The Treasury Department and the Bureau of the Fiscal Service last year disbursed $66 billion in payments for the Defense Department, an arrangement that allows DoD to focus more on its core military mission.
But that’s only part of the agency’s plan to process nearly half a trillion dollars in payments for the Pentagon by the end of fiscal 2022.
Insight by Cloudera: Learn about what a few federal agencies are doing to tackle data security challenges and improve their cyber data posture in this exclusive e-book.
Bureau Commissioner Tim Gribben told Federal News Network that some operations will remain within the Department of Defense for security reasons, but said DoD’s deputy chief financial officer has identified 15 programs that Treasury can disburse on behalf of the Pentagon.
So far, Treasury disburses payments for nine of those program offices, and for the remaining six, Gribben said the agency has laid the groundwork of taking over those programs as well.
In taking on a larger shared service role, Gribben said Treasury and the bureau have played a major contributing role in DoD’s goal of someday producing a clean audit opinion.
“What this helps achieve is a better standardization of payment formats, better reporting and reconciliation of fund balances with Treasury, understanding exactly, between the different components of DoD, what payments are being made,” he said in an interview.
The bureau has taken on a larger role as a shared service provider as part of Treasury’s plan to transform the state of federal financial management over a decade.
This five-point strategy, “The Future of Federal Financial Management,” focuses in part on making the bureau a greater provider of shared services, and use the data it collects to provide greater insight to government spending.
The strategy, released in April 2018, outlines five goals:
The bureau’s shared service portfolio includes its free Do Not Pay service, which centralizes data to stop fraudulent and improper payments before they’re made.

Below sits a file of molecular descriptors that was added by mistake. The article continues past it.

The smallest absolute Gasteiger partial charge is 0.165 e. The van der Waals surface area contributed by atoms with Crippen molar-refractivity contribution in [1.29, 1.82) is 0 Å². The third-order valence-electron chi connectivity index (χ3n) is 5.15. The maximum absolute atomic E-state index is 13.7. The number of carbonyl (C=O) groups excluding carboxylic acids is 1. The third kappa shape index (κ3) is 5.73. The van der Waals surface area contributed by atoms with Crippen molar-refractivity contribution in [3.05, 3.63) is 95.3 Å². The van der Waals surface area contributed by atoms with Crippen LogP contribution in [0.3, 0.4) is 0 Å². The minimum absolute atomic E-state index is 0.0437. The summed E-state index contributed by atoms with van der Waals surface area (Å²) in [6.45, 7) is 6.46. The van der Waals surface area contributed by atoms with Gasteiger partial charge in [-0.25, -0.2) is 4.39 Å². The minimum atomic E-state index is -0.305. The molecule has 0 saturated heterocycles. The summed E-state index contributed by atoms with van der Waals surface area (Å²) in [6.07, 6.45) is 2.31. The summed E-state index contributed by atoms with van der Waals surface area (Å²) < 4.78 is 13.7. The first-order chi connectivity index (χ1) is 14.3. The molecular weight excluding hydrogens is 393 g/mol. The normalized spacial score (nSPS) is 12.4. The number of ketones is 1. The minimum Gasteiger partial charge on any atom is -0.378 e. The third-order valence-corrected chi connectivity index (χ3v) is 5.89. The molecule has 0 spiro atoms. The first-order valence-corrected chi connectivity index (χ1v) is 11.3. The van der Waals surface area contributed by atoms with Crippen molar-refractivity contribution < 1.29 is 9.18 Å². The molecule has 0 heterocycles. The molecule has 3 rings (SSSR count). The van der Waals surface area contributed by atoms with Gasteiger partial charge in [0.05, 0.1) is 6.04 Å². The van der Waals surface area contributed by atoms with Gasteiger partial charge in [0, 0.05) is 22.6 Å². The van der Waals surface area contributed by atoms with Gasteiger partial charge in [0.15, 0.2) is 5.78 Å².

It also includes its Centralized Receivables Service, which ensures that agencies receive payments that are either current obligations or slightly delinquent payments. Gribben said the bureau expects to expand use of this service to a million transactions by the end of this year.
The bureau and Treasury have also taken steps to meet the Office of Management and Budget’s goals of making the organization a Quality Services Management Office (QSMO) for financial management.
Gribben said the QSMO would set up a marketplace so agencies can buy their core financial management systems through a governmentwide contract vehicle.
The bureau recently submitted its QSMO plan to OMB, received comments back and met with OMB officials to discuss how it addressed those comments.
Gribben said Treasury is in the process of submitting its final implementation plan to OMB. Once designated as the QSMO for financial management, he said Treasury would meet with agencies to discuss their need for these services.
“We do know that of the financial management systems that are in operation, many are end-of-life and [agencies] could use a vehicle that they could procure their systems, knowing that it’s a standardized configuration, and they don’t have to go through the individual procurement process that each agency would have to go through in order to find a new financial system,” Gribben said.
Meanwhile, the departments of Commerce and Homeland Security have already entered the financial management systems marketplace, and have issued solicitations for their services.
Gribben said the bureau regularly meets with DHS and Commerce to discuss their progress.
“We’re hoping that what they learn through their solicitations will help us inform the offerings that will be available on the marketplace for all agencies to be able to enjoy,” Gribben said.